Puerto Rico's governor says the island's $72 billion debt load is too big to pay. OppenheimerFunds Inc., the largest mutual-fund holder of the bonds, disagrees.
As Alejandro Garcia Padilla begins to make the case for delaying debt payments, the New York-based company is building the opposite argument. On a conference call this week, its money managers said data on sales-tax collections, unemployment and income growth indicate the economy is strong enough for the government to keep paying what it owes.
“The governor's new rhetoric, which we see as political cover after signing a budget that required unpopular spending cuts, is disappointing,” OppenheimerFunds wrote in a summary of the July 6 conference call. “The ability to pay remains intact.”
OppenheimerFunds has emerged as one of the earliest — and most vocal — opponents on Wall Street of Puerto Rico's unprecedented push to restructure its municipal bonds. The firm's comments provide a window into how others may seek to protect their investments in the cash-strapped island, which has amassed more debt than any state except California and New York.
CAN'T USE BANKRUPTCY
Puerto Rico can't use bankruptcy to wipe out the debts of its publicly owned corporations, such as its teetering power provider, and its general-obligation bonds are protected by the commonwealth's constitution. That's forcing the government to negotiate, a process that's set to begin next week in New York.
Puerto Rico bonds tumbled after Garcia Padilla last week said the commonwealth's debts are unpayable. A report by former International Monetary Fund economists released by Puerto Rico said the situation is dire, with high debt, unstable finances and a stagnant economy.
With speculation building about the island's solvency, Puerto Rico bonds have lost 9.5% in 2015, according to S&P Dow Jones Indices data.
No firm has felt the impact as much as OppenheimerFunds. It had about $4.4 billion worth of uninsured obligations from the island as of July 9, according to data compiled by Bloomberg.
Puerto Rico obligations make up 13.8% of OppenheimerFunds's total holdings, excluding tobacco bonds, insured debt and pre-refunded securities, the money manager said in its statement.
OppenheimerFunds's state funds hold securities from Puerto Rico, which are tax-exempt nationwide. Its Virginia, Arizona, New Jersey, Maryland and North Carolina funds have the biggest losses among open-end, single-state muni funds this year, Bloomberg data show.
OppenheimerFunds predicts that the commonwealth's securities will rebound from record lows reached in the past two weeks.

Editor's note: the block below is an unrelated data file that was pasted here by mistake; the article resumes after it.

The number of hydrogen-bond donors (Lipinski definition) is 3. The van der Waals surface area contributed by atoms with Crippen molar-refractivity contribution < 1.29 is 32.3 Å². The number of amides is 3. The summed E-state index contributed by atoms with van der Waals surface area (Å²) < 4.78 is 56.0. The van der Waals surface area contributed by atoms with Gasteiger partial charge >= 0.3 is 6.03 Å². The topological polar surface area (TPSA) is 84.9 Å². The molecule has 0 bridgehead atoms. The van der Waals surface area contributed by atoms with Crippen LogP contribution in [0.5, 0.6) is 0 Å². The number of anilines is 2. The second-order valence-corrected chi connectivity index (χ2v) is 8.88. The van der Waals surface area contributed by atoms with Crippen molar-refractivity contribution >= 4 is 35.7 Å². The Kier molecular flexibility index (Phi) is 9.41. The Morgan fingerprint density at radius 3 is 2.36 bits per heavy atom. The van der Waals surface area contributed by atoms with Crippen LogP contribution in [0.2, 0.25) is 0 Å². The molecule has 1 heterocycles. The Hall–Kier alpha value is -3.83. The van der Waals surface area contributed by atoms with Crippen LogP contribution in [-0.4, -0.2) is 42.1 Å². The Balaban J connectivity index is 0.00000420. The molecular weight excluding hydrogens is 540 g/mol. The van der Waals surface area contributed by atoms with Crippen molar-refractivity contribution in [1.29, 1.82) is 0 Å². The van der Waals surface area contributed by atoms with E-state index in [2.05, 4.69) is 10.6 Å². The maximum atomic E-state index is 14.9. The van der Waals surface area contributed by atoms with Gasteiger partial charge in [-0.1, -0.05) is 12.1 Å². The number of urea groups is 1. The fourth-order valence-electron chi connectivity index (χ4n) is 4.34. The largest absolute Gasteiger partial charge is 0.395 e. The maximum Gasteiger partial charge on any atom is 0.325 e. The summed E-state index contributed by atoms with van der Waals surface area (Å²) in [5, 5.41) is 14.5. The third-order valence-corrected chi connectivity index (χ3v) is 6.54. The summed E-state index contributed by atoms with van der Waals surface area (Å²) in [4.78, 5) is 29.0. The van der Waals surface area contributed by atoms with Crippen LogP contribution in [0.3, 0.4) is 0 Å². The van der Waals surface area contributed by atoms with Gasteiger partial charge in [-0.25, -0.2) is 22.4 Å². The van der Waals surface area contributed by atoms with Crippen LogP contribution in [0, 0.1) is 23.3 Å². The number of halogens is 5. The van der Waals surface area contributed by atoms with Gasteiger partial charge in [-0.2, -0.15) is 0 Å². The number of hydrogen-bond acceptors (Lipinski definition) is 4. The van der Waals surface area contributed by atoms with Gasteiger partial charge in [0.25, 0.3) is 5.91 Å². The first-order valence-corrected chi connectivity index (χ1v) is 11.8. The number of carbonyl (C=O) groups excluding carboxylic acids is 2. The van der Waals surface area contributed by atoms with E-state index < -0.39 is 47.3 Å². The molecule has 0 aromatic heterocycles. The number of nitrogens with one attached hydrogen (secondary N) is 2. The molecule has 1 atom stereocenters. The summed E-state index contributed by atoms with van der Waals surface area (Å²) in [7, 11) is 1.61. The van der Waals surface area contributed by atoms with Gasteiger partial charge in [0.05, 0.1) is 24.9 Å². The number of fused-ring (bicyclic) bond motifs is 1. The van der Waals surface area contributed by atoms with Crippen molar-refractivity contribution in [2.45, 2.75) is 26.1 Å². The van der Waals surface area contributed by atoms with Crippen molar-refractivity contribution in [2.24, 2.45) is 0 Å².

“We believe Puerto Rico bonds will contribute to very strong total returns going forward and that, at current prices, there is far more upside than downside,” according to the summary of the conference call. The speakers were fund managers Dan Loughran, Scott Cottier and Troy Willis, along with Digby Clements, the product director of OppenheimerFunds.
Ray Pellecchia, a spokesman for OppenheimerFunds, said the managers declined to comment further. He declined to comment on whether the money manager would be represented at a planned July 13 creditor meeting in New York.
That meeting, with Government Development Bank President Melba Acosta, will start at 3 p.m. in Citigroup Inc.'s New York headquarters, said Todd Hagerman, head of investor relations in San Juan for the development bank, which handles the island's debt transactions. It will focus on the IMF report.
OppenheimerFunds disputes that the island's fiscal health would improve if some of its agencies were allowed to file for bankruptcy. Legislation to do so has yet to advance in the Republican-controlled U.S. Congress, even though key Democrats support it.
For one, the commonwealth's aqueduct and sewer authority probably couldn't prove it is insolvent, the money manager said, nor could Puerto Rico convince a court to reduce its sales-tax-backed bonds, known as Cofinas. Proving insolvency is a first step to seek court protection.
Additionally, the Puerto Rico Electric Power Authority, the cash-strapped agency for which legalizing Chapter 9 could be useful, is already working to renegotiate its $9 billion of debt out of court, the company said.
“The financial and reputational costs associated with a Chapter 9 filing are such that most issuers see bankruptcy as the course of last resort,” OppenheimerFunds said. “The administration needs to execute on the balanced budget, recognize its capacity to raise taxes, and continue to reduce the size of its underground economy, all of which should help the economy grow.”